Piper has relapsed.
After hearing that she was 100% donor cells on Monday as well as clean bloodwork in the lab that same morning, we had begun the process of dreaming and wishing and hoping. Now we are back to sobbing, aching and questioning.
Why sweet Lord, why.
Piper had her unusual appointment this morning at the clinic for the IVIG sensitive to her CMV and as usual, they drew labs. We were there for 5 hours and I was never told that she had suspicious labs until I was called this afternoon and told that they had sent the suspicious cells out and the results were indeed, leukemia. Again. Dr Haight asked if I minded if she came to the Ronald McDonald apartment to talk and just be with me and then spent the next hour explaining options, choices and tests that will be run to see what exactly we have to deal with. Irregardless of the details this is a bad situation for Piper to be in... Each relapse and subsequent treatment just makes the leukemia more resistant to treatment and less likely to be cured. Best case scenario is little blast in her marrow and none in her central nervous system and worst case scenario is many blast as well as central nervous involvement. Either way, Dr. Haight has begun the process of asking other specialist if there are more innovative options.
I have had a lot of people ask how this can happen if she is producing donor cells and not Piper cells and the answer is that I haven't a damn clue. I do know that leukemia and cancer doesn't play by any set of rules or sense of fairness... I have seen this. I do know that she has done everything so incredibly well and that this even has shocked her transplant doctors who rarely see this themselves. Neither of those things bring me any relief at this moment as I attempt to wrap my head around the fact that my 2 year old still has cancer in the midst of her sweet little body... Still, after two years of chemo, after 6 rounds of total body radiation and after destroying as much of her own marrow and cells as humanly possible at one time and filling her back up with cells of another healthy woman...somehow, leukemia invades.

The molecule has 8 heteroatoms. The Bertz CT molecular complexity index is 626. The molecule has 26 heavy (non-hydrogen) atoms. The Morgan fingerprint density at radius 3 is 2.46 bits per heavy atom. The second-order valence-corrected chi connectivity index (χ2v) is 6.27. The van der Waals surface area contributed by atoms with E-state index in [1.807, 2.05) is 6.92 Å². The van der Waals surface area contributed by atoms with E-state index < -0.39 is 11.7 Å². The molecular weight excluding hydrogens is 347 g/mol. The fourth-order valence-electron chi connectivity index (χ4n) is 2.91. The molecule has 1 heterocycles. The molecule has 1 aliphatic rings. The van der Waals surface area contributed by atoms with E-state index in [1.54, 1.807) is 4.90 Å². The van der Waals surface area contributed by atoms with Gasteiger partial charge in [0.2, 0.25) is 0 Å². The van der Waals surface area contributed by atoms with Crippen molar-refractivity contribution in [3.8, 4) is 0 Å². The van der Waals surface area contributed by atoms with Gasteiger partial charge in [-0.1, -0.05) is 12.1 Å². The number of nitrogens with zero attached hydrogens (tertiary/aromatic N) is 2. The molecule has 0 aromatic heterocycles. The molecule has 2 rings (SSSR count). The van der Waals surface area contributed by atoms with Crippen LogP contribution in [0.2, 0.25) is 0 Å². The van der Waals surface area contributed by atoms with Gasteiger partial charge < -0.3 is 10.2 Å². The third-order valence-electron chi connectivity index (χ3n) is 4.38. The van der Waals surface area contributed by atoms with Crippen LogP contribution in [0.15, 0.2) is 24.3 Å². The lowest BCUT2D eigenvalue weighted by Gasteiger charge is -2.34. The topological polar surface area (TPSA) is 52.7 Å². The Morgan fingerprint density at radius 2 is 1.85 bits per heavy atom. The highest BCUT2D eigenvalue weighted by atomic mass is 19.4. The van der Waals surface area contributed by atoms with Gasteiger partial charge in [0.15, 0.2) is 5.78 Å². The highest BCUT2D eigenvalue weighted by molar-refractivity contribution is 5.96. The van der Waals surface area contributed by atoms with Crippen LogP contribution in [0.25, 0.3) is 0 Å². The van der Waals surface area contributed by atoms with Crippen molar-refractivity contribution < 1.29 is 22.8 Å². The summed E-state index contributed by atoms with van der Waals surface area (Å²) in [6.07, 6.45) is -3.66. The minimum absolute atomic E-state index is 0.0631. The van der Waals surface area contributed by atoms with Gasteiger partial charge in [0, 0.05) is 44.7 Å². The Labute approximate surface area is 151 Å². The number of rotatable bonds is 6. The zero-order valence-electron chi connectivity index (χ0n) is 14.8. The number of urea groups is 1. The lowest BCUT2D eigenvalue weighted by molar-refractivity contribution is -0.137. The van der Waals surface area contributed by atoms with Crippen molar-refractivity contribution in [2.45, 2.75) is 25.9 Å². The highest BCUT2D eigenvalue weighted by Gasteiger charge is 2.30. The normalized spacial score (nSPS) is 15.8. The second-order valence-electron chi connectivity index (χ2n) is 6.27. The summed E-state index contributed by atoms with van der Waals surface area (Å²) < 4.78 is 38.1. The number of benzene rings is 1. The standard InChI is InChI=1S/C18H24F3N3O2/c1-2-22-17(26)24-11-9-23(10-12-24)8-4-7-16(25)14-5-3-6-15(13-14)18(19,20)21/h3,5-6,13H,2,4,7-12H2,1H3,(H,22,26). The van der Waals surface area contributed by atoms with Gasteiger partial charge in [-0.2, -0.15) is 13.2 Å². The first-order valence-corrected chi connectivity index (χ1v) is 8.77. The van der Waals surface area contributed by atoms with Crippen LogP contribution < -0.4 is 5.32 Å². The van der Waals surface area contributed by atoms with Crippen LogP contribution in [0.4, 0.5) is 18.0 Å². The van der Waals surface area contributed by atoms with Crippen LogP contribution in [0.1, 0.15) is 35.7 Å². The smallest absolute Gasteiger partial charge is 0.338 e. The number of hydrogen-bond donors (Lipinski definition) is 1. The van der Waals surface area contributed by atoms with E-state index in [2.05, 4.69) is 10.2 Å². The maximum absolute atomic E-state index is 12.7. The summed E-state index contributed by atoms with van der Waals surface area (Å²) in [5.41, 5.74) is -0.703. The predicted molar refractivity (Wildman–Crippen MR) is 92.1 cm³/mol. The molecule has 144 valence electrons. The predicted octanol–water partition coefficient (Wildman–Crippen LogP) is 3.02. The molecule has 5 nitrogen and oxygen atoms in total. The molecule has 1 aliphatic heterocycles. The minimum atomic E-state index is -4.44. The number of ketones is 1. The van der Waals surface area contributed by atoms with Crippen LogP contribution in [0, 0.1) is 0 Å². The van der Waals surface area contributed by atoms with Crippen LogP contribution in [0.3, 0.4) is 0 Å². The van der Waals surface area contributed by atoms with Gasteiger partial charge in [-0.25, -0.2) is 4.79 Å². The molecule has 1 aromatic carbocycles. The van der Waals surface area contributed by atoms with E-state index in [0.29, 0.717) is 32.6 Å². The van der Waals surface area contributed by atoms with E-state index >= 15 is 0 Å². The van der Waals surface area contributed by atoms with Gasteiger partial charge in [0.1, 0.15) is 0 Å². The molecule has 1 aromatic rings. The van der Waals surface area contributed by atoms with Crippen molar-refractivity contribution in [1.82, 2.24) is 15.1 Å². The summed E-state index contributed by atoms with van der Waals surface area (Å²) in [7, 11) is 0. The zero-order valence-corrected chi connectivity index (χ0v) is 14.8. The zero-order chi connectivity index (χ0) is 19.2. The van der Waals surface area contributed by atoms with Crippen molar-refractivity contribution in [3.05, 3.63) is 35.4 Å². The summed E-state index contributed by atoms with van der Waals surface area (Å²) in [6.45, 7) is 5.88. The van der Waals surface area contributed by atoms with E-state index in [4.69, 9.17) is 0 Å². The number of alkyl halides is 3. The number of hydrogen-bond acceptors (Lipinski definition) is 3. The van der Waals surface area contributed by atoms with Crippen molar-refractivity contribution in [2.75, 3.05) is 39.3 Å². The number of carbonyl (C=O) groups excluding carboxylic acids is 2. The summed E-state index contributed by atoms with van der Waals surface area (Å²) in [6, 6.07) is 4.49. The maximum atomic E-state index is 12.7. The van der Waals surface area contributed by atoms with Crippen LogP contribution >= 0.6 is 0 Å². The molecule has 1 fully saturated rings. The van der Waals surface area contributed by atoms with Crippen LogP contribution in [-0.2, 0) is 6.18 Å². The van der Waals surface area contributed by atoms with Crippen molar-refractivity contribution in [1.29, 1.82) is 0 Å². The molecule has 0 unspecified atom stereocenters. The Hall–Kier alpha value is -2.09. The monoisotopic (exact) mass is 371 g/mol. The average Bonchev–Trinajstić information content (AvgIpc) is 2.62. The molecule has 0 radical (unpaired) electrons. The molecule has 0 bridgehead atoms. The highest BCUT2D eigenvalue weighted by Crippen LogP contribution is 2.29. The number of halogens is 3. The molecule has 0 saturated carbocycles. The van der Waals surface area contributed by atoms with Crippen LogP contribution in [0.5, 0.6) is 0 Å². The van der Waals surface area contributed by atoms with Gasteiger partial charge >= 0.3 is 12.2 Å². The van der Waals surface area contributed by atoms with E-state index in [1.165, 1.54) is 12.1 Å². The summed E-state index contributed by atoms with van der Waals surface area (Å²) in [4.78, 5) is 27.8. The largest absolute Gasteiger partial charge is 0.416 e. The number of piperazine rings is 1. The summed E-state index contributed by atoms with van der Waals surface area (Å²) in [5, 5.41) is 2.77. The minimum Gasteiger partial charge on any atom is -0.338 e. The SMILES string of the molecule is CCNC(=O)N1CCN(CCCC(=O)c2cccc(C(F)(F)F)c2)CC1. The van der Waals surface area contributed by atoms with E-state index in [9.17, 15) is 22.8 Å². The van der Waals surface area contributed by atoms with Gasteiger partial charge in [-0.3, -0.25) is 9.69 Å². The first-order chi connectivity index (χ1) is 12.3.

This is all we know now. Tomorrow morning Piper will be sedated and will have a bone narrow aspirate as well as a lumbar aspirate as well as another blood draw to check her chimerisms again. These results will tell us what Piper is eligible for as far as treatment, if anything. At this time, they are beginning to wean her off of the cyclosporine (immunosuppresion) in hopes of slight GVHD. Unfortunatly GVHD can be fatal if it affects the major organs. Within a week we will see if there is any concern with that. Dr Haight mentioned going back to the donors cells they have stored and using quantities of the T cells to infuse Piper. These T cells are the big guns as far as infection fighting cells and the hope is that they, along with the already existing donor cells, will siege war on the leukemia cells present.
There are no plans at the moment to readmit to Egleston. This has been a blessing as each prior diagnosis and relapse was confirmed when we already were settled into a room in a hospital. This time around we stayed home and my family and best friend came and surrounded us. Piper loved the attention and the entire evening was a nice distraction from what we are walking into now.
Of course, being home(ish) meant feeling the full affect of the emotions rolling in my heart and head. After talking with my almost seven year old I was cuddled up with Piper in bed. So normal and so sweet and so incredibly gut wrenching. She asked for her back to be scratched and while I slowly ran my fingernails down her back, I cried. I cried out of a lack of big hopes and I cried for disappointment. I sobbed knowing we are nearing the end of treatment for my youngest child, baring a miracle and I ached because I love this child with a fervency that both frightens this mommy and settles my soul...she was given to me and she may be taken from me but she will never cease to inspire me.